This page is part of the web mail archives of SRFI 113 from before July 7th, 2015. The new archives for SRFI 113 contain all messages, not just those from before July 7th, 2015.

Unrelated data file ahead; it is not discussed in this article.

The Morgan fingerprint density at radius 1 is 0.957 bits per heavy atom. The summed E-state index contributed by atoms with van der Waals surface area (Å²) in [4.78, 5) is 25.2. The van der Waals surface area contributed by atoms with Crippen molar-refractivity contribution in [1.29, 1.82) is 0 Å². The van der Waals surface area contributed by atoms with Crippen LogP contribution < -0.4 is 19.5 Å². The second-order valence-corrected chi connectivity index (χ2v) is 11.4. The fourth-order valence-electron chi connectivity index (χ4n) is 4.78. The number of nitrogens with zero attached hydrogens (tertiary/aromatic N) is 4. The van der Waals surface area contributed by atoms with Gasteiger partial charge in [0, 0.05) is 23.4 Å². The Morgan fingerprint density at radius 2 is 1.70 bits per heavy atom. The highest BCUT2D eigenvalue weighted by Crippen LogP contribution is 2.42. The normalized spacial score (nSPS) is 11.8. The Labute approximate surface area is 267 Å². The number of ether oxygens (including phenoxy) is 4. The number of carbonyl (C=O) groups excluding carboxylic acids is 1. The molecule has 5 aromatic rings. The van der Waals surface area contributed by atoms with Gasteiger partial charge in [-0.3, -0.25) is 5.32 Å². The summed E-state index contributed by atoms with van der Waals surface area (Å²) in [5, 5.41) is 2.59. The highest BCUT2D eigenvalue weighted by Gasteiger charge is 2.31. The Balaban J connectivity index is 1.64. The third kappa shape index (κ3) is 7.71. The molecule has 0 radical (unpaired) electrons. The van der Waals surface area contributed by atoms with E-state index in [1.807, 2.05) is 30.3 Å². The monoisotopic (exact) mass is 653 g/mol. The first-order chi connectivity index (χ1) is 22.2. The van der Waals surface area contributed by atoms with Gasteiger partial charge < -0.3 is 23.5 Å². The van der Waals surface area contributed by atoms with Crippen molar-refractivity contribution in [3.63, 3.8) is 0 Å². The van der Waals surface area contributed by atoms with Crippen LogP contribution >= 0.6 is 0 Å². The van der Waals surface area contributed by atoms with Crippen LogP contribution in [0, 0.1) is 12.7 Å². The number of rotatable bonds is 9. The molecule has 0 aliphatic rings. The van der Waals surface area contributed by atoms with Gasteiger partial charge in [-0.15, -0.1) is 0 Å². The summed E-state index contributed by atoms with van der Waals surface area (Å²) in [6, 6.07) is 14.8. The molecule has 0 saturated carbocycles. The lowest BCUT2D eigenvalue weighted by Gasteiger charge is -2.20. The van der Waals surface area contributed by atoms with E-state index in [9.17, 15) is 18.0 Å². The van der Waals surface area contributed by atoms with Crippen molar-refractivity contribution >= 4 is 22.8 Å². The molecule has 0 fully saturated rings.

On 12/08/2013 10:05 AM, John Cowan wrote: >>  In my use cases the time and effort that it takes programmers to find >> and import multiple fine-grained libraries is far costlier than the time >> it might take a Scheme environment to load a single coarse one, so I say >> stick with one library. > > It's not so much time-to-load as namespace pollution. The library as > currently specified introduces 238 identifiers. Admittedly they are > named according to a fairly small number of patterns, which hopefully > will make collisions unlikely. I'll leave things as they are. Yeah I think collisions with these names are unlikely, and if they were to occur, the import syntax has clean ways of handling it. >>  This can be deceptively complex with mutable structures, since all the >> interactions between mutative operations and pre-existing cursors need >> to be defined precisely. > > Or just say, as Java does and as I do in HashTablesCowan, that the effect > of mutating a hash table with live cursors is undefined. That's OK, although it makes some intuitive algorithms impossible to implement. For example a straightforward way of computing the set difference (A - B) destructively is for each element x in set A: if x is in set B: delete x from A If the "delete x from A" operation invalidates the "for each element x" cursor then you're out of luck. Then again, insisting that live cursors stay valid is a heavy implementation burden that adds a lot of complexity and effectively prohibits some data structures. IMO the better part of valor is to try to get away with not having cursors into mutable data structures. Almost all use cases can already be handled by the "Mapping and folding" procedures. Kevin Wortman